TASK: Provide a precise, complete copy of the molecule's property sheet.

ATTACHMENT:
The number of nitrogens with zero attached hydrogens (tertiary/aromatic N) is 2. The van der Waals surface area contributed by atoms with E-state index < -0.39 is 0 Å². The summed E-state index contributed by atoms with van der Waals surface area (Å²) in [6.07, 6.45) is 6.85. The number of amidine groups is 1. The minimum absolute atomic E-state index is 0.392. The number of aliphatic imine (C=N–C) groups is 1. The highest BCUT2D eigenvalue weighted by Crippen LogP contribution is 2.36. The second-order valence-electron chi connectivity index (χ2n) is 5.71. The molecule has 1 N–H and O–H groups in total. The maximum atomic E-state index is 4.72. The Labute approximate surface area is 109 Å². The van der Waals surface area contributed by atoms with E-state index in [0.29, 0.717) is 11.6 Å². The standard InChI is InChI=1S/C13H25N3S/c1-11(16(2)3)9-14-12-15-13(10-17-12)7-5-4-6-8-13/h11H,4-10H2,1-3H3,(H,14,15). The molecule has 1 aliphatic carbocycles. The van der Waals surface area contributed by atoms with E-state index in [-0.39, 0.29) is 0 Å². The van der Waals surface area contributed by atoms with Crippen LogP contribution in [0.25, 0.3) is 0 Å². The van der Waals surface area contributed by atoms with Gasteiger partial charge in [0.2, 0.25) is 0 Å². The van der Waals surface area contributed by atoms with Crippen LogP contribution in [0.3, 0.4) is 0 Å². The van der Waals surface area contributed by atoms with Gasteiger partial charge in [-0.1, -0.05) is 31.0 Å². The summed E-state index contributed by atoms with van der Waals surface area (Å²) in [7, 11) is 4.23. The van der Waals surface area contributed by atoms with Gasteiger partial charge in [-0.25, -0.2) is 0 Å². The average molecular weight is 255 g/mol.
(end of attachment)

The number of nitrogens with zero attached hydrogens (tertiary/aromatic N) is 2. The van der Waals surface area contributed by atoms with E-state index < -0.39 is 0 Å². The summed E-state index contributed by atoms with van der Waals surface area (Å²) in [6.07, 6.45) is 6.85. The number of amidine groups is 1. The minimum absolute atomic E-state index is 0.392. The number of aliphatic imine (C=N–C) groups is 1. The highest BCUT2D eigenvalue weighted by Crippen LogP contribution is 2.36. The second-order valence-electron chi connectivity index (χ2n) is 5.71. The molecule has 1 N–H and O–H groups in total. The maximum atomic E-state index is 4.72. The Labute approximate surface area is 109 Å². The van der Waals surface area contributed by atoms with E-state index in [0.29, 0.717) is 11.6 Å². The standard InChI is InChI=1S/C13H25N3S/c1-11(16(2)3)9-14-12-15-13(10-17-12)7-5-4-6-8-13/h11H,4-10H2,1-3H3,(H,14,15). The molecule has 1 aliphatic carbocycles. The van der Waals surface area contributed by atoms with E-state index in [-0.39, 0.29) is 0 Å². The van der Waals surface area contributed by atoms with Crippen LogP contribution in [0.25, 0.3) is 0 Å². The van der Waals surface area contributed by atoms with Gasteiger partial charge in [0.2, 0.25) is 0 Å². The van der Waals surface area contributed by atoms with Crippen LogP contribution in [0.3, 0.4) is 0 Å². The van der Waals surface area contributed by atoms with Gasteiger partial charge in [-0.1, -0.05) is 31.0 Å². The summed E-state index contributed by atoms with van der Waals surface area (Å²) in [7, 11) is 4.23. The van der Waals surface area contributed by atoms with Gasteiger partial charge in [-0.25, -0.2) is 0 Å². The average molecular weight is 255 g/mol.